The Equivalent of Dixon’s Take Subtype of Motion-C Verbs in English and Buginese: Dixon Semantic Approach

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International Journal of Research and Innovation in Social Science (IJRISS) | Volume V, Issue IX, September 2021 | ISSN 2454–6186

The Equivalent of Dixon’s Take Subtype of Motion-C Verbs in English and Buginese: Dixon Semantic Approach

Nur Hikmah1, Hamzah A. Machmoed2, Harlinah Sahib3
1,2,3English Language Studies-Postgraduate Program, Faculty of Cultural Sciences – Hasanuddin University, Makassar, South Sulawesi, Indonesia

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Abstract: This research aims to (1) identify the motion-c verbs in English and Buginese based on Dixon’s division of Take subtype, and to (2) investigate and analyze both similarities and differences of motion-c verbs of Take subtype in English and Buginese in term of semantic. The data of this research consist of English and Buginese Language. The first data (English) collected from COCA (Corpus of Contemporary American English), and the second data (Buginese) obtained from field research by observing and interviewing. Both data were studied with descriptive and qualitative analysis. The result of this research indicated that (1) there are eight motion-c verbs of Take subtype in English: take, bring, fetch, send, move, raise, steal, and lift. In Buginese data, there are twenty-nine verbs refer to motion-c verbs: mala, majjeppu, mangampai (take); tiwi, mattappi, majjujuug, mangessang, mallempa, makkokkong, mabbiccang, mangule, massoppo, marrenreng, matteteng, matteke, mangepa, maddenge’ (bring); aleng (fetch); makkiring, mappelaluang (send); mesa, lette’, lesse’, soro’ (move); mappenre’ (raise); mennau, majjikkau, mallariang (steal); and mangaka’ (lift). The key differences of motion-c verbs in English and Buginese based on Take subtype can be seen from two aspects: locus role and a stance of moving or the way something moved related to the social culture.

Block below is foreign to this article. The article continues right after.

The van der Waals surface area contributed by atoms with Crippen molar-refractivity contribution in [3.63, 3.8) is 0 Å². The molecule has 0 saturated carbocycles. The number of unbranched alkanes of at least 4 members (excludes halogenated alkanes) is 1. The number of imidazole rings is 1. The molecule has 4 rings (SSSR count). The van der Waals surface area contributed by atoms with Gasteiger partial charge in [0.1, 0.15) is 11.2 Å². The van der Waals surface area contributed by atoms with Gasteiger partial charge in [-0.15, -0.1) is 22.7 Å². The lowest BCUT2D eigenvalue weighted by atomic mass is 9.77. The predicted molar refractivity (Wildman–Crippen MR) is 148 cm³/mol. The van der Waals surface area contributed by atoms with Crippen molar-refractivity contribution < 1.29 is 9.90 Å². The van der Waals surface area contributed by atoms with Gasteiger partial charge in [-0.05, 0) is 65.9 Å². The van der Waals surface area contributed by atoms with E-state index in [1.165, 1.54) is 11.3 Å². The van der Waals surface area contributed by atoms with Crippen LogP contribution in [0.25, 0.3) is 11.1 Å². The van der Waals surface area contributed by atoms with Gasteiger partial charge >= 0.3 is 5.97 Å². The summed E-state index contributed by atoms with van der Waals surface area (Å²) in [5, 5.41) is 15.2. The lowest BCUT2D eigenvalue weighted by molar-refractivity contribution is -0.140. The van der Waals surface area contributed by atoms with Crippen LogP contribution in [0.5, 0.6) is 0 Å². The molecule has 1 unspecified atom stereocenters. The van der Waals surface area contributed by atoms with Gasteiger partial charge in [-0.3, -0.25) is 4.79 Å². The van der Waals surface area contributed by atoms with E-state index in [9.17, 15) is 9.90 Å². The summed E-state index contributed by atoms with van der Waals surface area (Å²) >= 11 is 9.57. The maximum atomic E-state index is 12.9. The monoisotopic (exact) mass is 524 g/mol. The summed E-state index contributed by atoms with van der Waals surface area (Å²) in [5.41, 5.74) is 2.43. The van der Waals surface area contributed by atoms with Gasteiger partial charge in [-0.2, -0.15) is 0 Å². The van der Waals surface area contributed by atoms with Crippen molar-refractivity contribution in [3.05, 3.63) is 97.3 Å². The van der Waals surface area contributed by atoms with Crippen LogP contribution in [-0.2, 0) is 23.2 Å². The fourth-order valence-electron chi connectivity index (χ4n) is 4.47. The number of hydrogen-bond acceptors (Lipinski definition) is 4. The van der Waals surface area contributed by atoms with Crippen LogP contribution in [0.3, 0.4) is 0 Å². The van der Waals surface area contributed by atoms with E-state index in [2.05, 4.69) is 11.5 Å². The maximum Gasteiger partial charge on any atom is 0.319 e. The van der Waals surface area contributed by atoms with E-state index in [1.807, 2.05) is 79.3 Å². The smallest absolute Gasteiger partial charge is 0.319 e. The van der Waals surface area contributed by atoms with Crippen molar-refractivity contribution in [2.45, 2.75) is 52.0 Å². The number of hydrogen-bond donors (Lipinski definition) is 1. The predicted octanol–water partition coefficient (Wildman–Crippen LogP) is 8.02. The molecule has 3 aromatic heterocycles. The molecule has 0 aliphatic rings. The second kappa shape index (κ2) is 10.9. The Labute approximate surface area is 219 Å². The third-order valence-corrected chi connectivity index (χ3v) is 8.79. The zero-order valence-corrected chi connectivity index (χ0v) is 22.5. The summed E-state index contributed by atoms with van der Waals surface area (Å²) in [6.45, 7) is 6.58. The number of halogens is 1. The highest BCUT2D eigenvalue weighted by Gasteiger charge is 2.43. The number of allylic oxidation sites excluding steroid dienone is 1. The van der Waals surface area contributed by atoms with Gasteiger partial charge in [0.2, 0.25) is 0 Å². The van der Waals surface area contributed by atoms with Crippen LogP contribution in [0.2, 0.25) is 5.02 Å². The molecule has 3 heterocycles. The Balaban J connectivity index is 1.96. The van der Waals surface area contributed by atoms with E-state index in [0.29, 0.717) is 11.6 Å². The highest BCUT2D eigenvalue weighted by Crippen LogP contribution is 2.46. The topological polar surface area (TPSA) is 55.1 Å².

Keywords: Motion-c verbs, semantic types of verbs, social culture, locus.

I. INTRODUCTION

The study of language with a set of rules is known as linguistics. Linguistics has also been well-defined by some linguists. According to Wardhaugh[1], linguistics is the scientific study of language. In addition, Halliday[2] argues that linguistics as the study of how people exchange meaning by ‘languaging’. In brief, linguistics is the study of language associated with how the words are put and arranged together in certain order and how it functions in creating meaning. Furthermore, linguistics is constituted of some disciplines, such as phonology, syntax, morphology, as well as semantics. Linguistics is also a part of language and culture that cannot be separated because they are the social and people behavior’s expressions[3].